He leans against the hood of his old Chevy, and she wonders if he thinks chicks would want to ride in that old trash-heap. "You're not hurt, are you?" he asks. " I saw you hit. You'll probably be feeling some of that whiplash in the morning."
She resists the urge to roll her eyes, but finds herself smiling at him even though he's not the person she wants to see. "Everything's fine."
"That's good," he answers. "By the way, my name's Sain."
She blinks at him confusedly as another image smashes straight into her mind of a man in green armor on the back of a horse. She thinks that she's seen this guy before…or at least, one that looks similar. "Lyndis," she manages to murmur in response, but she doesn't know why she's given him her full name when she never introduces herself that way to anyone.
"It's always a pleasure to meet a beautiful lady such as yourself, Lyndis." He smiles charmingly, and shakes her hand as any gentleman would do. "Do you know where you'll take your car to get it fixed?"
She shakes her head.
"Well, I've got a good buddy of mine that works on cars. He's having his coffee right now, probably, but I'll bet I can get him on my cell phone and convince him to work on your car."
She's not really thinking anymore, only remembering. Images of his rare but always-sweet smiles and of his serious brown eyes float in front of her as she watches the dots of light in the sky twinkle mockingly overhead.
They're only watching her suffer, she tells herself, but there's nothing she can do about it but lie there with her arms around his body and wait for death to come to her. But death doesn't come.
Men on horseback, who call her friend, do.
She isn't sure why she agreed to Sain's suggestion for a mechanic, but he seemed to know what he was talking about, at least. She feels guilty as she rides in Sain's junk-heap to their destination, remembering Sain arguing over the telephone to his friend. She can't believe she's starting out her Monday morning like this; she's already inconveniencing someone else.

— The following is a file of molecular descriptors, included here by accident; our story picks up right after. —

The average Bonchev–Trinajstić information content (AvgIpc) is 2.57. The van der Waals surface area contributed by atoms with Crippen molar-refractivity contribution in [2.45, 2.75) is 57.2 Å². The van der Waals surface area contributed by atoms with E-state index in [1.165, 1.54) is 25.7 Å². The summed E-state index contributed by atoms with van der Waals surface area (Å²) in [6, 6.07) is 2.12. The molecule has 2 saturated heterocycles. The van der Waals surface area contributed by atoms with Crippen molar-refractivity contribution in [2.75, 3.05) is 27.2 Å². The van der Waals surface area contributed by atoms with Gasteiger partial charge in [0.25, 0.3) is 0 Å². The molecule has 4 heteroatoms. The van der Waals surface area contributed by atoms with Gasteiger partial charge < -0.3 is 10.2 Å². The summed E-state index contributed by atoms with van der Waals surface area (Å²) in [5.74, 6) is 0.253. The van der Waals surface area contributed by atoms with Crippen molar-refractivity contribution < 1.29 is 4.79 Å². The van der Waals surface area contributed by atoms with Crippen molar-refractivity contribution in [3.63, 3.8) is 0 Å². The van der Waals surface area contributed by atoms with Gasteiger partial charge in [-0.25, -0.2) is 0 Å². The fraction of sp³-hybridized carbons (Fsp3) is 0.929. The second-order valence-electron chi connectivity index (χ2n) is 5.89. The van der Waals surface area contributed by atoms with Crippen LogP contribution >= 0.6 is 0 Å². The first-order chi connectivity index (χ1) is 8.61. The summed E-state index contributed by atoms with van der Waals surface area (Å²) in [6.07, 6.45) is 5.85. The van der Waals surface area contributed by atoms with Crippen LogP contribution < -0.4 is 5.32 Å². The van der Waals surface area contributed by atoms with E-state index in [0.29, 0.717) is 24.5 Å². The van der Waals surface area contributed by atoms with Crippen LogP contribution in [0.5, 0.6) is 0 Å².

Two someone's, to be technical!
First Sain, and now his friend. She sighs and listens to the radio and wonders what the hell it is this guy is listening to.
They're sad that she doesn't know them, but she truly doesn't. She can't even see properly anymore, and she can hardly move on her own. She just wants them to go away, but they cover their faces and choke on the smell and try to pry her away from her beloved.
She resists with all the fight left in her. Everything she couldn't do when Kent had been spiritually taken away from her, she does now, fighting and clawing and wailing, begging them to just please leave her alone, please, please, please!
They don't. They separate them, and they dig a hole and bury him in it, covering it over with the dry, dry dirt of the plains. She throws herself on the grave and waters it with non-existent tears.
Their eyes meet over the hood of her car. Tears spring to her eyes, but she has no way of knowing why, so she only blinks at him while Sain babbles behind her about how if it wasn't for him, nobody would ever get their car fixed there.
He blushes in that awkward way she knows he will, and she marvels at this newfound ability to know him despite never meeting him. He breaks eye contact almost shyly and turns to Sain. "You just drive up and down the road and wait for pretty women to wreck their cars," he says, and then flushes the same color as his hair.